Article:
As a drama student at Catholic University, Brianna Letourneau had the good fortune to spend the summer of 2007 studying theater in Ireland. Hearing plays by Brian Friel, John Millington Synge and other Irish dramatists performed by actors in their native accents was euphoric for a collegiate thespian. But perhaps more inspiring, on a practical level, was the night she sat in Galway’s Town Hall Theatre watching Chicago’s Steppenwolf Theatre Company perform Cormac McCarthy’s play “The Sunset Limited.”
“Seeing American actors performing an American play on that stage — that was something that sounded like a fabulous, never-gonna-happen-to-me experience” as an actress, Letourneau recalled.
This summer, that never-gonna-happen thing happened to her when the District’s Keegan Theatre Company opened its 2014 tour to Ireland with a three-day run of “A Few Good Men” at the Town Hall. Letourneau was onstage playing Jo. The 16-person contingent returned home happy from the Emerald Isle on Sunday afternoon, about 24 hours after the final curtain came down in Kilkenny.
From 1999 until 2011, touring Ireland was an annual pilgrimage for Keegan, a small non-Equity troupe based in Dupont Circle. Then the company’s main overseas contact died, and it took two years of networking for artistic director Mark A. Rhea to arrange this year’s five-city tour. Keegan’s repertoire varies wildly, but each season includes work by at least one or two Irish dramatists. When traveling abroad, the company sticks to American classics; past exports have included “A Streetcar Named Desire,” “The Crucible” and “Fool for Love.” Aaron Sorkin’s “A Few Good Men” was a riskier choice, given the dense, rapid-fire dialogue and a plot that hinges on American military machinations.
Director Jeremy Skidmore traveled with the ensemble for the first week, and the actors quickly realized they were going to have to change their approach. Specifically, they had to slow down and use clearer diction to deliver expository dialogue during the opening scenes. Watching from the wings, stage manager Nikki Hoffpauir became convinced that patrons were listening carefully and enjoying the play.
“We picked the right show,” Hoffpauir said. “Not knowing how it was going to translate was a concern, but afterward, people wanted to stay and talk at the theater bars. People sat and just gushed.”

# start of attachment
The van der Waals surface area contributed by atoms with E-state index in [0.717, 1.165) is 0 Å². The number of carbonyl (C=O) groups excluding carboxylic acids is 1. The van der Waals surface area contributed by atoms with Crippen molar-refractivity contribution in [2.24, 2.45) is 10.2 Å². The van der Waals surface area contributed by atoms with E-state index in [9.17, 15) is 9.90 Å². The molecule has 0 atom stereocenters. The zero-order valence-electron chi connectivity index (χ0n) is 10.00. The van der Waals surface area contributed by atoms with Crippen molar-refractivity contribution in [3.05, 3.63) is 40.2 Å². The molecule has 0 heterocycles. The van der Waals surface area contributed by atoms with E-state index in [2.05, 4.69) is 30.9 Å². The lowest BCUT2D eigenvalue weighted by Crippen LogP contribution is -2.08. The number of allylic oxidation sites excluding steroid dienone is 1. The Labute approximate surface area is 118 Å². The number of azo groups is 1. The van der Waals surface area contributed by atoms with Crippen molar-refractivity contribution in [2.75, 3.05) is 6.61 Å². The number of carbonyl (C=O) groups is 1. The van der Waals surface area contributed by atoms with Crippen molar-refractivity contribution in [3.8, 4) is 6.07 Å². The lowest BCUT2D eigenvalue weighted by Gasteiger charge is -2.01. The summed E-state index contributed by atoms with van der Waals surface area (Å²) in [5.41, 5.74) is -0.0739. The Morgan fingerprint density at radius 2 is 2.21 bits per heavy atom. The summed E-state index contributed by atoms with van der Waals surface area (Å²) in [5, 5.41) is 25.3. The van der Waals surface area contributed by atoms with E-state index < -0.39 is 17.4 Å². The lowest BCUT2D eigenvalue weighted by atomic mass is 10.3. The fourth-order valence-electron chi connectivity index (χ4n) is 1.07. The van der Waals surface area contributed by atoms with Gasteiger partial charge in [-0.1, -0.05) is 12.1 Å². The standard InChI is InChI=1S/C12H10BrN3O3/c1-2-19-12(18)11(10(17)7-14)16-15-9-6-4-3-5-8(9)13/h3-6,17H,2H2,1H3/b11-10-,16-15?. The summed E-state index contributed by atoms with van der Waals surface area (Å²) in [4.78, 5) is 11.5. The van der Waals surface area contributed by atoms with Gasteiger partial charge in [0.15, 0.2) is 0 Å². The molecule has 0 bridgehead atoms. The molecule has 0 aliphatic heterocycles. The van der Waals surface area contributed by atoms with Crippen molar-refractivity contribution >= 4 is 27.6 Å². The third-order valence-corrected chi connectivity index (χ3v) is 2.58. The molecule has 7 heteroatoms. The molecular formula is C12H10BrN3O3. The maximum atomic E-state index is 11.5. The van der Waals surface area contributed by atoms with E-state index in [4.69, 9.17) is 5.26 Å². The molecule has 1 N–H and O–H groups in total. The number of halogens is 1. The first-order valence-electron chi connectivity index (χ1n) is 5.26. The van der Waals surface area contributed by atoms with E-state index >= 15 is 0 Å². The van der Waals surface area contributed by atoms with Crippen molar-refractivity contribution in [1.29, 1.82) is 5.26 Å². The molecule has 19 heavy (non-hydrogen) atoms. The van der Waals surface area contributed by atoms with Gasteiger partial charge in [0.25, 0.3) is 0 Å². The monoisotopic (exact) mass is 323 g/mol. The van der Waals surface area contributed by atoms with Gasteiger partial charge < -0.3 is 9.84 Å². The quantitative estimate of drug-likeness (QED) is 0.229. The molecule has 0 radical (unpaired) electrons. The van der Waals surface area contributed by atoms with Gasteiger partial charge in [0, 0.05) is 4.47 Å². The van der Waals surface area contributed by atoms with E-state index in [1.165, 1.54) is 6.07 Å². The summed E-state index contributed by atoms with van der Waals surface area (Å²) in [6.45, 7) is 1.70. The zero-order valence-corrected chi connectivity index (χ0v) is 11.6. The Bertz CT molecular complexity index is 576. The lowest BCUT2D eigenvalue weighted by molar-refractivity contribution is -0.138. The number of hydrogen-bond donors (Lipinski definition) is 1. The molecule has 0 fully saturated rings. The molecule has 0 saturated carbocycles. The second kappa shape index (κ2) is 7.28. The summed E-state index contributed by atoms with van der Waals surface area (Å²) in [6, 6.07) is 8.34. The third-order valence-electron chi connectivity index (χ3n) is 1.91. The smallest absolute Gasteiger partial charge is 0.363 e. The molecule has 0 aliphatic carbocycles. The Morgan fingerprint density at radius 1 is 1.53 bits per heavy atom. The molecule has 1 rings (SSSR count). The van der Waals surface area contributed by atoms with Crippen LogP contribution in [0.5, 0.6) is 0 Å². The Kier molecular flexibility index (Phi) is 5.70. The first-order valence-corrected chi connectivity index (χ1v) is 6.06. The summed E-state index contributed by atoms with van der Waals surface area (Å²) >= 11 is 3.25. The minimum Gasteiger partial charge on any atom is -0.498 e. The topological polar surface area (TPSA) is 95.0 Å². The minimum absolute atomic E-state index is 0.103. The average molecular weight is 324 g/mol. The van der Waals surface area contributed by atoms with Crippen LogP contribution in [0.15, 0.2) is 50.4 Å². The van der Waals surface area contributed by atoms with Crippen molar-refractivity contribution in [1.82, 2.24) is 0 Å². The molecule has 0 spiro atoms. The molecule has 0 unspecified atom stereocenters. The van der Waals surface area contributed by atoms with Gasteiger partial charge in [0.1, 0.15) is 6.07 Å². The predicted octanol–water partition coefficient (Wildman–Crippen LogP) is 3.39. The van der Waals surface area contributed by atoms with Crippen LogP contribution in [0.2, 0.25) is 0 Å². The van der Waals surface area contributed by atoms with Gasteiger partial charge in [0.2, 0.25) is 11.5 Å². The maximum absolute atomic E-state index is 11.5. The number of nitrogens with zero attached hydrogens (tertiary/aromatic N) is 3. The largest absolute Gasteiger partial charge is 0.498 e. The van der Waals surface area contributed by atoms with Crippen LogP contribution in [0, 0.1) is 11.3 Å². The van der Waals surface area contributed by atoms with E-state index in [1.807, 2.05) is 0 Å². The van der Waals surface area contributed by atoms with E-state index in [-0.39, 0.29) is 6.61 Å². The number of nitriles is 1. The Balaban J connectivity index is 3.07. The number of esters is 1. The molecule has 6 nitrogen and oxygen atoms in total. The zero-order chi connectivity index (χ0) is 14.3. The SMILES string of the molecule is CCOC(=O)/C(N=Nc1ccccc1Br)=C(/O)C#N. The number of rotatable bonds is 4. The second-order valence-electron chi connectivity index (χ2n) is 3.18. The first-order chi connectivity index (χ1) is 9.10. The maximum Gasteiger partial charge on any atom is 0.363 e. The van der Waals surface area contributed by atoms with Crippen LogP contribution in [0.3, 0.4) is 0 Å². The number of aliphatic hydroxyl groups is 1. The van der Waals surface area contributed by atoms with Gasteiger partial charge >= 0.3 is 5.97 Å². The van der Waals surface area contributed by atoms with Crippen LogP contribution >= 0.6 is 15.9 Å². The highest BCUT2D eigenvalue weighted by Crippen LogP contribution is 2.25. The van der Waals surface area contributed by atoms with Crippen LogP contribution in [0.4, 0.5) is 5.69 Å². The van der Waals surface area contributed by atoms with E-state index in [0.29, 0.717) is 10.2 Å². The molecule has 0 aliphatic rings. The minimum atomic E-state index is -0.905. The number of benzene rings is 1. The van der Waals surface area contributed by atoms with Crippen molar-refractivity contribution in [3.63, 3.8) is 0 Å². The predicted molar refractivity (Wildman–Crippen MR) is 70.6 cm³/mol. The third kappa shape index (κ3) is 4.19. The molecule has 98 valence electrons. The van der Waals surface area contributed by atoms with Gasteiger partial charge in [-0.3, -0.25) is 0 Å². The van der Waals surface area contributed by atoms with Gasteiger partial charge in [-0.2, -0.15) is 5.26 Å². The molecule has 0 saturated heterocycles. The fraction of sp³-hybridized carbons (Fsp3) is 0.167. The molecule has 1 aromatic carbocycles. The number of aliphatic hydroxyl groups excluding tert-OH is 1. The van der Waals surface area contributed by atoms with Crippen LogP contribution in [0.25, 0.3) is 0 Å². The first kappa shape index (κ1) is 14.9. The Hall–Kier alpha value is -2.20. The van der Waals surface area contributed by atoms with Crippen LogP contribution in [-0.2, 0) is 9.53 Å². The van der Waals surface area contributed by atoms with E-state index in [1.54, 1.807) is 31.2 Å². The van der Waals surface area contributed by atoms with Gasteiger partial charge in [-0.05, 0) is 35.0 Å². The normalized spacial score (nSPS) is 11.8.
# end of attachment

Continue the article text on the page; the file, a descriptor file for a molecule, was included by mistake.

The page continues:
The show is not going on, but a high-stakes Livestream conversation about Euripides is set for Friday night at Georgetown University.
As the Post reported last month, Georgetown had to scrap its ambitious plan to stage “Syria: The Trojan Women,” after the State Department denied visas for the 12 amateur Syrian actresses cast in an adaptation of Euripides’s classic. The production had been organized by journalist-screenwriter Charlotte Eagar; her husband, filmmaker William Stirling; and Syrian stage director Omar Abu Saada. Georgetown was to offer the outside-of-the-Middle East premiere, and Columbia University had planned to add an additional performance in New York.
Now, because of State Department concerns that the women would not return home, none of those plans has come to pass. Instead, Georgetown has organized “Voices Unheard: The Syria: Trojan Women Summit.” Abu Saada will speak to the audience from Damascus, Syria, while as many actresses as are able will gather at the Makan Arts Space in Amman, Jordan. HowlRound, an online forum that supports new play development, will provide technological assistance. After the Livestream conversation and a selection of clips from the play, a panel of experts will discuss the Syrian refugee crisis. The summit is set for 7:30 p.m. at Georgetown’s Gonda Theatre. Tickets are free but must be reserved.
Arena Stage artistic director Molly Smith wed her longtime partner, Suzanne Blue Star Boy, on Sunday. The two met in Alaska, where from 1979 to 1998, Smith founded and ran the Perseverance Theater in Juneau. Supreme Court Justice Ruth Bader Ginsburg, who has become Washington’s go-to jurist to officiate at artsy same-sex weddings, conducted the ceremony. About 180 guests attended the event, which included a ceremony in Arena’s Kogod Cradle, followed by hors d’oeuvres and cocktails on the outdoor terrace overlooking the waterfront on a gorgeous sunny day.
Dancing in the rehearsal hall followed, although guests had to compete with an impressive list of performer-well wishers that included E. Faye Butler, Erin Davie, Maurice Hines, Nehal Joshi, Brad Oscar, Glenn Pearson and Nicholas Rodriguez.
Ritzel is a freelance writer.